- String inverters will be manufactured domestically, central inverters are imported
- Large utility projects (see Scenario 1 below) only use central inverters
- Small utility and commercial projects utilize string inverters
- All projects will have qualified for 30% ITC as a baseline, and subsequently meets labor-related wage requirements. Qualifying for the Domestic Content provision enables a 40% ITC.
To substantiate the assumptions here, I assume that utility projects will utilize “Big Lead Assembly” (BLA) type solutions as manufactured domestically by Shoals, and that these components will qualify for Domestic Content qualification. While commercial projects are less prone to utilizing these types of solutions, I assume that these projects will at least use combiner boxes and other domestically sourced E-BOS components.
Table 2: Project Model Cost Assumptions
To begin estimating how many domestically produced modules future projects will need to qualify for the bonus ITC adder, I have used the cost assumptions in Table 2, approximated using a combination of recent verbal quotes and extrapolating broader component costs trends. We can debate the merit or “correctness” of these cost assumptions if that’s the sort of thing you enjoy doing, but bear in mind that for the purpose of this analysis, the relative domestic and imported costs are all that really matter.
Determining Eligible Cost Basis and Relative Added Cost
We analyzed four project scenarios, as shown in Table 3, based upon what is currently known about the IRA provisions and using placeholder assumptions to fill unknown conditions. While we will go into greater detail of only Scenario 1, we summarize the results across all Scenarios and construction years (ranging from 2024 to 2026 and beyond) using the same methodology.
Table 3: Project Scenarios
Using IRA guidance and the assumptions already outlined, a 2024 Large Utility project would have a cost stack of $0.646/Wdc (excluding civil, labor, and other items out of the denominator for domestic content purposes), from which we can identify the eligible cost basis needed, seen in Figure 5. To qualify for the domestic content bonus ITC, 40% of the incurred/relevant project costs need to qualify as domestic content – in this case, that is $0.258/Wdc.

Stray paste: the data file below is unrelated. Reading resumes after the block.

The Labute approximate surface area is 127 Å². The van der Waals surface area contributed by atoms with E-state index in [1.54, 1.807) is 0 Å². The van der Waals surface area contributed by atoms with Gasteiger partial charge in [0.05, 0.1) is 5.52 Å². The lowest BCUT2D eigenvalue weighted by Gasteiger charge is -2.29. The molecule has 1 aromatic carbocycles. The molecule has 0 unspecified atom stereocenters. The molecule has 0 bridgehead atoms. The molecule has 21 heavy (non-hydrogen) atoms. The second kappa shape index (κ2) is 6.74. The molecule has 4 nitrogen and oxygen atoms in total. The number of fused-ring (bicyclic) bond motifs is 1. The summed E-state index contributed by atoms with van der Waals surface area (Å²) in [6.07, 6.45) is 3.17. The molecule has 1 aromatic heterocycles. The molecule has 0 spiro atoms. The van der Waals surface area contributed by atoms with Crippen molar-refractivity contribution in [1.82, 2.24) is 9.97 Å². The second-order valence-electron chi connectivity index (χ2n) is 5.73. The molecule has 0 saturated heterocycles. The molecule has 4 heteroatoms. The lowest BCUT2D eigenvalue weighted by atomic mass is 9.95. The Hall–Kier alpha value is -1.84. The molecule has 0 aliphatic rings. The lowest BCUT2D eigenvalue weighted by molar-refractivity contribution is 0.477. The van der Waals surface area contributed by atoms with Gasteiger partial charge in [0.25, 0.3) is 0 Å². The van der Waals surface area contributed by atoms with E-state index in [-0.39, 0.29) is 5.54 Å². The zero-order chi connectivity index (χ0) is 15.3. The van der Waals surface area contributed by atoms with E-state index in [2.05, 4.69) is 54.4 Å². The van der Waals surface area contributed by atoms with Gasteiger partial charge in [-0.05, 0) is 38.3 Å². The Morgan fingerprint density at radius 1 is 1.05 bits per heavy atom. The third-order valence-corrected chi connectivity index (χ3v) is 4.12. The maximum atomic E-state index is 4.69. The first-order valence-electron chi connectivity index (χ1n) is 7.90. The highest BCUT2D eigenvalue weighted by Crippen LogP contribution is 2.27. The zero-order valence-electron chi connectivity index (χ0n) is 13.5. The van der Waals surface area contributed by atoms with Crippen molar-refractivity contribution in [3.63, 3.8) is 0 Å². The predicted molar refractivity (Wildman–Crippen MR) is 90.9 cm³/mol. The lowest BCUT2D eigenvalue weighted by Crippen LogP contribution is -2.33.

Figure 5: Cost Basis Estimation
After backing out racking and E-BOS costs (per above, we assume those are domestically manufactured), we are left with $0.076/W of component cost that must be covered by domestic content to reach the 40% threshold (Figure 6). The domestically manufactured PV modules “plug” needed is 18 MW (13.8%) which adds $0.021/W compared to a project with only imported modules. If only 50% of racking costs are eligible, then the project will need to procure approximately 36 MW (27.7%) of domestic modules, a cost adder of approximately $0.048/W.
Figure 6: Module Cost Target
Projecting this out through 2027, assuming full tracker cost eligibility, a Large Utility project will have an increased dependence on domestic modules to meet the increasing cost threshold requirements, growing to nearly 37 MW by 2027. However, despite the need to procure increasing amounts of domestic modules to qualify for the bonus ITC, neither the gross nor relative cost adder grows significantly. This, of course, is largely attributable to expected component cost reduction, which one must believe will occur via increased production capacity, competitive forces, and the (mostly undefeated) learning rate effect.
Figure 7: Module Target By Year
The matrix below shows the full spectrum of scenarios. The key difference between Scenario 1 – explored in depth above – and the scenarios in the table below, is the inclusion of domestically procured inverter costs for the cost stack, which of course reduces dependence on domestic modules to achieve the minimum cost threshold. As mentioned previously, we are assuming that string inverters will be manufactured domestically, as opposed to central inverters which for Scenario 1, are assumed imported. The reasoning for this key difference is based simply on the notion that the barriers are lower due to fewer components, higher volumes, and prior market precedents.